However, it should be noted that the impact of the VAT holiday, though worthwhile, would not address more than a fraction of the likely increase in domestic bills, and it would have no impact on supplies to industrial and commercial consumers.
2. Loans for energy suppliers
It has been rumoured that the government is considering providing £20 billion of support to energy suppliers via bank loans so that the immediate costs of supplying gas and electricity need not be passed on to consumers. This would provide short-term relief, preventing the number of defaulting billpayers reaching critical levels, but it is likely to be inefficient, and would also possibly fall foul of international commitments to reduce subsidies on the consumption of fossil fuels.
Taxpayer support to low-income consumers, for example via low prices of gas in Iran and transport fuel in South America, is widely criticised by climate activists as constituting a subsidy to the fossil fuel industry. It is perhaps unlikely that Greenpeace or similar bodies would challenge the £20 billion as a subsidy incompatible with the Climate Change Act, but it is a possibility.
It would be difficult to ensure that the loans were recovered. While this can be done in principle, one wonders whether any government would be able to do it in practice.
Net Zero Watch, therefore, thinks that these loans would in effect be gifts, and would set a shackling precedent for bailouts to the energy sector. They would also be perceived by the public, to a degree correctly, as gifts to energy company fat-cats, and would therefore be extremely unpopular.
3. Direct support to households
As noted above, subsidising prices indirectly through “loans” to energy companies is likely to be both inefficient and unpopular. The Treasury could, therefore, and in spite of the many difficulties involved, consider a mixture of special direct assistance to household consumers via the tax, pension and benefits systems.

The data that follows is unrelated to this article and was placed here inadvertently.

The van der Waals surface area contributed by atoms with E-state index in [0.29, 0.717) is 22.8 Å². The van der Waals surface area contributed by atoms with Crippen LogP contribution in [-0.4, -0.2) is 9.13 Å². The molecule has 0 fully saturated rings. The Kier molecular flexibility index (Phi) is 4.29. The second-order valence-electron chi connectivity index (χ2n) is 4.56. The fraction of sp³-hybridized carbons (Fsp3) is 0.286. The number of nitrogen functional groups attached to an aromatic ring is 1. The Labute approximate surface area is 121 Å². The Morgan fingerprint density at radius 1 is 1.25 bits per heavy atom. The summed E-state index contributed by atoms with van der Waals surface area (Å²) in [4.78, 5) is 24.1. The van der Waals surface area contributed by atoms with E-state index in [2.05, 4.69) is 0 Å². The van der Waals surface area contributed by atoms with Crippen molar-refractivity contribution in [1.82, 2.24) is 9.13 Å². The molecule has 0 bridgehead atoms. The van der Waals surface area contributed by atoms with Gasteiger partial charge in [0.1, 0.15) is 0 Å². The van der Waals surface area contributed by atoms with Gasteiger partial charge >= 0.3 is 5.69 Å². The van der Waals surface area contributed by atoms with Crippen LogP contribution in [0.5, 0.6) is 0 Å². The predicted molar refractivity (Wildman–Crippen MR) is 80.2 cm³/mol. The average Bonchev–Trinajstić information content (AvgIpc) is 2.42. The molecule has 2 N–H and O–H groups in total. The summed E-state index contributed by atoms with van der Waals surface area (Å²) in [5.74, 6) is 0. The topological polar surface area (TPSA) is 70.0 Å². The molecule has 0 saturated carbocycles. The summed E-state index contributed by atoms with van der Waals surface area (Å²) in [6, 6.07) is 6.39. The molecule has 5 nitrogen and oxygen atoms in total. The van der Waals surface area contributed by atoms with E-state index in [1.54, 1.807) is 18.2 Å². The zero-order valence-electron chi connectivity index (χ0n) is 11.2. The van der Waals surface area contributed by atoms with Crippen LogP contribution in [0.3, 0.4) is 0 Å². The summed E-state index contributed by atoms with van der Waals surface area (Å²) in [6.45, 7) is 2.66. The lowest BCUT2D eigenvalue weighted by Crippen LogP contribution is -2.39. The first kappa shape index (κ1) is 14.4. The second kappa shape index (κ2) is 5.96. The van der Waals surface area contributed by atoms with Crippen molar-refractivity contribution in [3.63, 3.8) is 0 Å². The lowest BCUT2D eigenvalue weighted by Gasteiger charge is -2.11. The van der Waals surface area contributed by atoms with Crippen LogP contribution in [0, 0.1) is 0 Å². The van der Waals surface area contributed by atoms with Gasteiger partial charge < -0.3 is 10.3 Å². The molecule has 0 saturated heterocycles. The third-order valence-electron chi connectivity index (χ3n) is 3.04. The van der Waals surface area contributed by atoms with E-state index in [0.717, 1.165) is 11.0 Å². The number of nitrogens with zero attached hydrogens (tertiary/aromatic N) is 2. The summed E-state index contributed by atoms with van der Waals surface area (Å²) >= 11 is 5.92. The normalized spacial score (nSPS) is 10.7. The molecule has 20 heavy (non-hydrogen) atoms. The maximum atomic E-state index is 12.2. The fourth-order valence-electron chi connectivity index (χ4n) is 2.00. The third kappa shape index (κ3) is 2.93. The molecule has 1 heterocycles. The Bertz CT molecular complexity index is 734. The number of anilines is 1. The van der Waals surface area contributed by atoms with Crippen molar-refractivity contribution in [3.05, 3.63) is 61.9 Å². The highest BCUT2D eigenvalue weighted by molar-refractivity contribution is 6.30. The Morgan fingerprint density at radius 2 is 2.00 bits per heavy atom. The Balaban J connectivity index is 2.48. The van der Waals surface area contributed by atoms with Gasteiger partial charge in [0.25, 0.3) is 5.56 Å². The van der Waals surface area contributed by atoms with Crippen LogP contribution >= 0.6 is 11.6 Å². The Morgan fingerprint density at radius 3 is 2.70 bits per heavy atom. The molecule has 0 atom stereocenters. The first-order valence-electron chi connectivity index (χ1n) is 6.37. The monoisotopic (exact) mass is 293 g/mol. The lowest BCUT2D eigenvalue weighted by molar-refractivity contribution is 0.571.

Many will consider that there is a strong moral case for direct assistance to those households on low and fixed incomes since the current crisis is largely the result of state policy. However, further increases in public spending are in themselves highly controversial and may not be affordable for the taxpayers onto whom the burden would be transferred.
Major tax reform to ease pressure on consumer budgets would require immense courage in the Treasury and would have to be accompanied by significant cuts in public spending. However, providing £20 billion of support in this way would certainly be more popular than bailing out energy companies. It is also hard to see how it could be challenged in the courts by environmentalists, and it would avoid setting a long-term precedent of support and price fixing in the energy sector.
4. Suspend the green levies subsidising renewables
Consumers have to carry considerable costs as a result of the deployment of renewables. Direct subsidies – via the Renewables Obligation, the Feed-in Tariff and the Contracts for Difference systems – run to £10 billion a year, but there is a further £2 billion from the high system costs renewables bring to the grid. The government could consider suspending the levies on consumers that fund the subsidies, providing relief to households and businesses directly, through their energy bills, and indirectly through reduced pressure on the general cost of living.
Realistically, however, adjustments to the Feed-in Tariff for small-scale generators (currently costing consumers £1.5 billion a year), are too complex and politically controversial for implementation.
The Renewables Obligation (£6.6 billion a year) and the Contracts for Difference (£2.2 billion a year), on the other hand, are fundamental causes of the current crisis and thus prime targets for reform.
5. Prevent further increases in electricity system costs
The presence of wind and solar is a large part of the reason that system balancing and transmission costs have risen so much over the last decade. Government should act immediately to:
- ensure that the costs of intermittency are charged to wind and solar generators, and
- that no further expensive grid expansions are permitted. Consumers cannot afford them.
6. Encourage hydraulic fracturing for shale gas
The government should restart the process of fracking for shale gas, acting promptly to lift the unduly restrictive regulations. However, this would not provide immediate relief to consumers. As with nuclear generation, both for high-grade heat and for electricity, fracking for natural gas is now a medium-term policy. It is essential but it will not address the current acute crisis.